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The Brain Factor in Obesity and Weight Control

Obesity shrinks the brain, cheat days lead to bingeing, and raiding the frig during the night is worse than you think

Weight control authorities typically focus on calorie intake and energy expenditure. That’s important, of course, but brain response to what and when we eat may be an under-appreciated factor. New studies suggest that the brain shrinks in response to obesity and overweight, becomes stressed in response to diet cycling, and adds to fat stores in response to eating at irregular times. Understanding these issues help us become smarter eaters. 

The first study involves brain size and structure. Featured in UCLA Healthy/Years newsletter (December 2009), it was published online August 6, 2009, in the journal Human Brain Mapping.

Obesity and Brain Structure

Researchers have long known that obesity and overweight are associated with heart and circulatory problems that increase the risk of mental decline. To learn more about the process, Paul M. Thompson, MD, a professor of neurology at UCLA, and a team of researchers used sophisticated brain imaging techniques to explore whether obesity is associated with brain shrinkage. What they found is troubling--and motivating.

Thompson's team compared the brains of healthy individuals in their 70s who were obese (14), overweight (51), and normal bodyweight (29). They found significant brain shrinkage in the obese and overweight participants. Obese individuals, on average, had eight percent less brain tissue than normal weight individuals, while overweight subjects had four percent less tissue. Importantly, the areas of brain shrinkage control critical functions, such as attention, planning, memory, and movement.

“The brains of obese people looked 16 years older than those who were lean, and overweight subjects looked eight years older,” Dr. Thompson told the UCLA newsletter. That’s a big difference and puts them at “much greater risk of Alzheimer’s and other diseases that attack the brain,” he warned.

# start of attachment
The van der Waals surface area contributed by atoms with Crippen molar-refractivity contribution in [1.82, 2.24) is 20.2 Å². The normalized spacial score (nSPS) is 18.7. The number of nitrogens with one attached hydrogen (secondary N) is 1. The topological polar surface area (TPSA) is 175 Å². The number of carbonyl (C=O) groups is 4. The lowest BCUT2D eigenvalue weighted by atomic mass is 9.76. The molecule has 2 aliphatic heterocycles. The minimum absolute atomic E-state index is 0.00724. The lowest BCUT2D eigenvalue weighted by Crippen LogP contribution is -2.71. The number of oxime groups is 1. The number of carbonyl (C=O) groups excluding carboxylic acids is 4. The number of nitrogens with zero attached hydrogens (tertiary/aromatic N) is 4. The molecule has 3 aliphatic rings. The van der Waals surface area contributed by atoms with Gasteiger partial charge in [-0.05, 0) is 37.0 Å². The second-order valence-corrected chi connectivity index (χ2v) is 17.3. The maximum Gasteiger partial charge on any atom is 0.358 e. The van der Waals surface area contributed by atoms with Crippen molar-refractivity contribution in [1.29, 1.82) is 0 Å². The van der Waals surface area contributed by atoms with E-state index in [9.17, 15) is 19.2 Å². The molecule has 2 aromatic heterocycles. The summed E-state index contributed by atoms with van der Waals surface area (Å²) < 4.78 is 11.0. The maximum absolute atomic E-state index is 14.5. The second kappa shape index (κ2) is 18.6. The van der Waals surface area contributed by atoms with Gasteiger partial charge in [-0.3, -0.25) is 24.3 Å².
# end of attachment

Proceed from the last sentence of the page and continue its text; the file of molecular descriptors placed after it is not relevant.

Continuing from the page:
Happily, Thompson also gave this hopeful assessment: “You can greatly reduce your risk for Alzheimer’s if you can eat healthily and keep your weight under control.”

The next two studies will help us do that.

Diet Switching Triggers Stress

“Backsliding is OK,” I wrote in Ripped 2. “It takes the pressure off. In fact, an occasional eating splurge is a good idea….If I have my fling occasionally, I’m happy to go back to my regular eating pattern the next day.”

That’s true. A little backsliding has helped me stay on track. But I should have put more emphasis on the occasional part. Many readers interpret what I wrote to mean “every weekend.” That’s not what I meant. When Matt was small, we’d go to the ice cream shop from time to time. It was a father-son thing; we had a good time.

I have never made a habit of splurging. As the next study shows, that would be a bad idea. 

The study, led by Eric Zorrilla, PhD, and Pietro Cottone, PhD, was published November 9, 2009, in Proceedings of the National Academy of Sciences (PNAS).

Drs. Zorrilla, Cottone and their colleagues put rats on two different eating regimens. One group was fed alternating cycles of food; five days of regular lab chow and two days of sugary sweet-tasting chow. The other group, the control group, was fed only regular lab chow. Both groups were allowed to eat as much as they wanted. 

What happened is interesting and instructive.

The two groups showed strikingly different patterns of behavior. The diet-cycled rats put less effort into obtaining the previously acceptable regular chow, ate less of it, and were more likely to shy away from anxiety-provoking situations. When they returned to a diet of sweet food, their anxiety-related behaviors returned to normal, but they ate more than they needed. The control group showed no change in behavior and eating patterns. 

“We found that rats cycled in this way…begin to binge on the sweet food, stop eating their regular food, and show withdrawal-like behaviors often associated with drug addicts,” Dr. Zorrilla explained. The control group showed no addictive behavior.

“Our research suggests that this eating pattern leads to a vicious cycle,” Dr. Cottone added. “The more you cycle this way, the more likely it is you cycle again. Having a ‘free day’ in your diet schedule is a risky habit.